Another way to remind yourself what to do in a crisis is to create a lock screen and/or background screen for your phone or tablet with words to remind yourself what options are available so that you don’t have to count on being able to remember what you can do when things get intense.

You can create an image or text file with step-by-step instructions or a checklist to help you decide what to do and use your lock/background screen to remind you to look at your list.

Make a Personal Checklist to Troubleshoot Problems


If you often find yourself distressed but unsure why, you might want to make a personal checklist when you are feeling good.  The list can help you work through what might be bothering you. Start with the most serious issues you might be facing.

For example, a personal checklist for me would start with: Have you checked your blood sugar? I have diabetes and a very low or very high blood sugar affects me emotionally and cognitively so it might be the root of my distress. Blood sugar disruption could kill me so it belongs on the top of my personal checklist, above questions like: Are you too hot or too cold? Or: Did you drink enough water today? Both temperature and dehydration are things I struggle to maintain and both can cause me to be very irritable or stressed out, but since blood sugar variations can kill me more quickly than overheating or dehydration, it goes higher on my personal checklist.

Only you can know what should be on your checklist, but the interactive self-care guide can help you decide what sort of things you want to put on your list and what order you want your checklist to have.

Conclusion


Despite how long this article is, it’s really just a basic overview of ways to find help, ask for help, and help yourself. Self advocacy and self care are important skills that everyone should continue to work to develop throughout the course of their entire life. We can never have too much skill when it comes to taking care of ourselves and reaching out to the people who can help us take care of ourselves.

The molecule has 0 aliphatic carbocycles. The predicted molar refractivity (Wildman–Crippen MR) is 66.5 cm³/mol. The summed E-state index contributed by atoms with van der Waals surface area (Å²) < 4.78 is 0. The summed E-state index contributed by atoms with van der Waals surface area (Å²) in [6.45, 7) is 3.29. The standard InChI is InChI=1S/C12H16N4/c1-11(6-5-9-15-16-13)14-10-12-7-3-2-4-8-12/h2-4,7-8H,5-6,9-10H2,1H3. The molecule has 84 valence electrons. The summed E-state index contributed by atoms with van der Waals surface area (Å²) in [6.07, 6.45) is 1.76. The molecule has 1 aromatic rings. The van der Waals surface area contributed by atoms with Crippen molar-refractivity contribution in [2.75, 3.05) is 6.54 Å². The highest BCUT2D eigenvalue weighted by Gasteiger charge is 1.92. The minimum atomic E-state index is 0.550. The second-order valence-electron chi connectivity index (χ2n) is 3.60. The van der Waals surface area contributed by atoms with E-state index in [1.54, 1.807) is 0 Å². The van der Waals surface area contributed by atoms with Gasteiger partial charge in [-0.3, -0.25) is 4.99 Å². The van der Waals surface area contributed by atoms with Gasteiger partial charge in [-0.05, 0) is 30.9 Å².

Be well, stay safe, and take care of yourself. The world needs you, the people in your life need you, but most importantly of all, you need you. I hope these tips have been helpful to you and may you always find your calm in the midst of all of life’s storms.

Wednesday, November 8, 2017

Labels Are Valuable Tools

Maxfield Sparrow
unstrangemind.com

There's something that kind-hearted and well-meaning people say that can hurt. And it usually goes like this:

"Let's go around the circle and introduce ourselves."

"Hi, my name is Max. I'm a writer, artist, musician, and public speaker. I live in a van with my cat, Fermat, and I am Autistic."

"Oh, Max, I don't think you should call yourself autistic. Labels are for soup cans, not people! You're such a sweet, intelligent man. You don't need to use that label on yourself any more. We all accept you here. You're just like us and seem totally normal to us. Don't label yourself."

[Image description: A bowl of alphabet soup with the word "Autistic" made of alphabet noodles floating in it.]
The person who says "Don't label yourself" is trying to be progressive and enlightened and kind and accepting. It is so hard to tell them that they are hurting me, because their words so obviously come from a place of love. But those words also come from a place of fear and misunderstanding, so it is only by explaining why telling me not to label myself hurts me, that I can help others to perfect that love they are trying to express:

In my opinion, labels are valuable tools.

Labels help us to find other people with whom we resonate. How many dating sites would people bother with if you couldn't use labels to tell prospective dates that you identify as: male, female, (on more enlightened sites, there are more gender options), Jewish, Neopagan, Christian, atheist, agnostic, Muslim, Buddhist, etc.; African-American, White, Asian, Native American, etc.;. smoker, non-smoker, and so on. Those labels are crucial if people are to find dates with the sort of people who "ring their bell," and so they can try to form intimate partnerships with them. Imagine trying to find a date on a site where all the people were just randomly jumbled together.